The 1000 page Volcker rule has finally been passed by regulators, and US banks now have until July 2015 to comply with the new standards.
As mandated by the Dodd-Frank act in 2010, the Volcker rule will attempt to prevent future 2009-style bailouts caused in part by the perception that trading at these banks was responsible for the collapse in the credit markets. While the new rule bars banks from trading for their own profits, they will still be allowed to participate in underwriting and market making activities to meet the needs of their clients. This means that the banks can take positions so as to hedge or have inventory with which to facilitate trades as needed by customers, but they cannot make speculative trades. Many of the bulge firms expected to be the target of the new rules have already pared down their trading operations in the last two years.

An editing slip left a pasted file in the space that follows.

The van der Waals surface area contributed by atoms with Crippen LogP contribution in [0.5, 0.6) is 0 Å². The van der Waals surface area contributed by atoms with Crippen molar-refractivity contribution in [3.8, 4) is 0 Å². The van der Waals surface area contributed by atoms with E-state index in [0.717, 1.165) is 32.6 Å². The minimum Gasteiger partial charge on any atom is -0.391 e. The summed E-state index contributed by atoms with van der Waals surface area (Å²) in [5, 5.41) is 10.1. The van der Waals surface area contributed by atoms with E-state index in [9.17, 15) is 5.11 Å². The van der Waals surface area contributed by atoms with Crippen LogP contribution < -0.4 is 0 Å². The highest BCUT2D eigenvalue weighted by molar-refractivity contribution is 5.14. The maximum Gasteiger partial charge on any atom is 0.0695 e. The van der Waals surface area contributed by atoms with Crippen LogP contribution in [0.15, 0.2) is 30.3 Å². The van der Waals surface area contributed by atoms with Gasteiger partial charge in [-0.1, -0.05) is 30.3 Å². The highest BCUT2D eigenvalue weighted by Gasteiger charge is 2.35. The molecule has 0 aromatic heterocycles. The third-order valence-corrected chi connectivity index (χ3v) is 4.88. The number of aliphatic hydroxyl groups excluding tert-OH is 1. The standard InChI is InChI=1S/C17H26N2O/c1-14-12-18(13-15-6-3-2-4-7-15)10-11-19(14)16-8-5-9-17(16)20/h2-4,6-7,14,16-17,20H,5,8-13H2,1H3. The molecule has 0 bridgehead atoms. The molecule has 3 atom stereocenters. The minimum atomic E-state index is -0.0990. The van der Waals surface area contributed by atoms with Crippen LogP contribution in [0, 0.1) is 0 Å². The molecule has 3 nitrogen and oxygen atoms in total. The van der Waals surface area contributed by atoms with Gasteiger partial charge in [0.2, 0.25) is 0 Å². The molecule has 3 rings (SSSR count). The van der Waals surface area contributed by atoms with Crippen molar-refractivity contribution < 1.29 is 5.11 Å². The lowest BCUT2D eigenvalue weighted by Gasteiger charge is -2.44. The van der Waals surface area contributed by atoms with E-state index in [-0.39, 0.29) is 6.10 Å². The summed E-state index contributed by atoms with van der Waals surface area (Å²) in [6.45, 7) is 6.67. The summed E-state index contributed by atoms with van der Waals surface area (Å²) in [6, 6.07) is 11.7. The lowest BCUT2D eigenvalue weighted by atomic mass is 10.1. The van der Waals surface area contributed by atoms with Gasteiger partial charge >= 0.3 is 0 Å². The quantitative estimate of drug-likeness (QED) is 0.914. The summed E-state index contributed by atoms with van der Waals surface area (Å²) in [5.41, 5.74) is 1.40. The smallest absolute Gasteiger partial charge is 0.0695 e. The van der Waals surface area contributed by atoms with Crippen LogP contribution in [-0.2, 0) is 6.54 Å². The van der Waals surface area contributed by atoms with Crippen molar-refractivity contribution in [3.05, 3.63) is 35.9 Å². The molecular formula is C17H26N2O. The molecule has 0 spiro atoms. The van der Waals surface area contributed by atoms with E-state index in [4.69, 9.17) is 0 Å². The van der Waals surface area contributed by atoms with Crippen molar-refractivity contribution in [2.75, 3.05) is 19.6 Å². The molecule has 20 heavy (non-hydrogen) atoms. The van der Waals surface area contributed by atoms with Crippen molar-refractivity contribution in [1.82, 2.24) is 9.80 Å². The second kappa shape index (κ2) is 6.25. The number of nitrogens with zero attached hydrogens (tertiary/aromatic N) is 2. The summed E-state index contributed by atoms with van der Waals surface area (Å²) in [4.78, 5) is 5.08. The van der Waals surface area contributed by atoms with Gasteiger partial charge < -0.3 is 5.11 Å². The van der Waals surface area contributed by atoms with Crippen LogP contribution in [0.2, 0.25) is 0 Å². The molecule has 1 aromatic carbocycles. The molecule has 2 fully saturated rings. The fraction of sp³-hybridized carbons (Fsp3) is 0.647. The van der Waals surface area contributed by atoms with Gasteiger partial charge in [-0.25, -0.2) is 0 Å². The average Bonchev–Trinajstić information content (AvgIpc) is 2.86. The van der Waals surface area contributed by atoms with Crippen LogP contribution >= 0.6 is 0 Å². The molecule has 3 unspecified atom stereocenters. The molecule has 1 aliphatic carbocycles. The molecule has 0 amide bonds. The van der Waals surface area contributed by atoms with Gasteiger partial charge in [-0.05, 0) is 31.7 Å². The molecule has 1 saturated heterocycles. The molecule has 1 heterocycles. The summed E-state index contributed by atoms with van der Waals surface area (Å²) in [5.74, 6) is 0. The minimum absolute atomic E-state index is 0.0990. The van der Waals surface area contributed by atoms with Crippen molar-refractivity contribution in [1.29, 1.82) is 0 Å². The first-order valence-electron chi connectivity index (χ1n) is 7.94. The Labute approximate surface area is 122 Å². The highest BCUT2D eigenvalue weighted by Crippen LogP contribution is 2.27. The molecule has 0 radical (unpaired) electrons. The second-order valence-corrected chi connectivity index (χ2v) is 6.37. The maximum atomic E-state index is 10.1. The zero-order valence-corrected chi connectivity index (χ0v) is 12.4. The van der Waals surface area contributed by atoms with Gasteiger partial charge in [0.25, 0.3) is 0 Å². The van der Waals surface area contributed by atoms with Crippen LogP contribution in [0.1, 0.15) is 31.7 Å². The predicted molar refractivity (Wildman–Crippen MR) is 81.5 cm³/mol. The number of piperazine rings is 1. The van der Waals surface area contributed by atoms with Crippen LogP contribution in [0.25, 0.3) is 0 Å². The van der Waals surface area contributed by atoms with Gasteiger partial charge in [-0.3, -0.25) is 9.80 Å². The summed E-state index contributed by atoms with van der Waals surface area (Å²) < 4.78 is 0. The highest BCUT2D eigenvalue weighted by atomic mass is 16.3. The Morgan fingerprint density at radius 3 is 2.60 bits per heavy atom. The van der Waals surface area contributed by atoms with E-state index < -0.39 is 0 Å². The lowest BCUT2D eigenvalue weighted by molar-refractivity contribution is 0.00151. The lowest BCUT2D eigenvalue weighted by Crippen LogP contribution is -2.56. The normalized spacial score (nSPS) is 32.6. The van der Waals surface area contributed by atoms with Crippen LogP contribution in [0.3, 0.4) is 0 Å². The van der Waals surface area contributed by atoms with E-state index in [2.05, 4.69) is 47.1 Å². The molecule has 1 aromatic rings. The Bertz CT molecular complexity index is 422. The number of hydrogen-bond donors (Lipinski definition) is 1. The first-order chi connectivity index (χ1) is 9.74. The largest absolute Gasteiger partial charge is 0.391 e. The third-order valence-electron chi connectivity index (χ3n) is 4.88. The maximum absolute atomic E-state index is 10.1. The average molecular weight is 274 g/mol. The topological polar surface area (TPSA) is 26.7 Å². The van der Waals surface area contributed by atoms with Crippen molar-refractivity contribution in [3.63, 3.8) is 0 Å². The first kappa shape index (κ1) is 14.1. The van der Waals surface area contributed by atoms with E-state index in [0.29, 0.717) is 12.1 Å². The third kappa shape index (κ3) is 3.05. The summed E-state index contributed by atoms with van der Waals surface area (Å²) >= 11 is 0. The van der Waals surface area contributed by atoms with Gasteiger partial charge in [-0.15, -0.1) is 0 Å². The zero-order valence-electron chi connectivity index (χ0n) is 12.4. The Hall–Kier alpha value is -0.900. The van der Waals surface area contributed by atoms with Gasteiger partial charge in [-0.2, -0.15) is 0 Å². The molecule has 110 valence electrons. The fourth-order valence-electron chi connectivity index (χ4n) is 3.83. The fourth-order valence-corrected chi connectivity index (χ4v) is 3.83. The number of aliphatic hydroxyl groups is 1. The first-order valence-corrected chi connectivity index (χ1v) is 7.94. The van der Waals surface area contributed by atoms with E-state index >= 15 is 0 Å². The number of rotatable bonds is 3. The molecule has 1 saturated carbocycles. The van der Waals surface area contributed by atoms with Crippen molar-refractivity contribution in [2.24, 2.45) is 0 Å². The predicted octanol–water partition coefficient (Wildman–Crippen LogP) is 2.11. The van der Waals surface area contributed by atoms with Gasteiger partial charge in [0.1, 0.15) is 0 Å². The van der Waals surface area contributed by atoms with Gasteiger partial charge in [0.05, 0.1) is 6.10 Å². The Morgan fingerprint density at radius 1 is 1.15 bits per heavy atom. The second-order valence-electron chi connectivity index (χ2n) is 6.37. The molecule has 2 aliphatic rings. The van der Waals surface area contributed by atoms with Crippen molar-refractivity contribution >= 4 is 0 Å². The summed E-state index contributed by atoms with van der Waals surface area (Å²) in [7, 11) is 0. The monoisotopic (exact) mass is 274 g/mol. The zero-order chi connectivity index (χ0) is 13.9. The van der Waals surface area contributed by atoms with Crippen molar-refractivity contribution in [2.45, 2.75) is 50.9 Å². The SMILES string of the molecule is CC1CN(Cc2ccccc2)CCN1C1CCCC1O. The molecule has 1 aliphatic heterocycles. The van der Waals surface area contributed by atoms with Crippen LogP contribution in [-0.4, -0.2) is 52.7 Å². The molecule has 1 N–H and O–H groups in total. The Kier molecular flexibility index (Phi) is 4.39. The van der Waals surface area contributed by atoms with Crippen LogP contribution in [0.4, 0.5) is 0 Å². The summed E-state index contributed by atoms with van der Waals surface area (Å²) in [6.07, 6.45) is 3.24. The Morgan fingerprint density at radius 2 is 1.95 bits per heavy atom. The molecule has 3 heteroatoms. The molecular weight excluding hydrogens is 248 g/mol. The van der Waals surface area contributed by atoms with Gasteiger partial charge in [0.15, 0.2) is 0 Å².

Enforcing the new trading rules may prove harder than first thought given the complexity of the guidelines and the amount of data that must be reviewed to determine if an infraction has occurred. Also, the data needed for such reviews will likely have to come from the subject of an investigation. In the end, trading activity will likely be further reduced, and the cost to run these businesses will be higher. Whether the original goals will be met remains to be seen.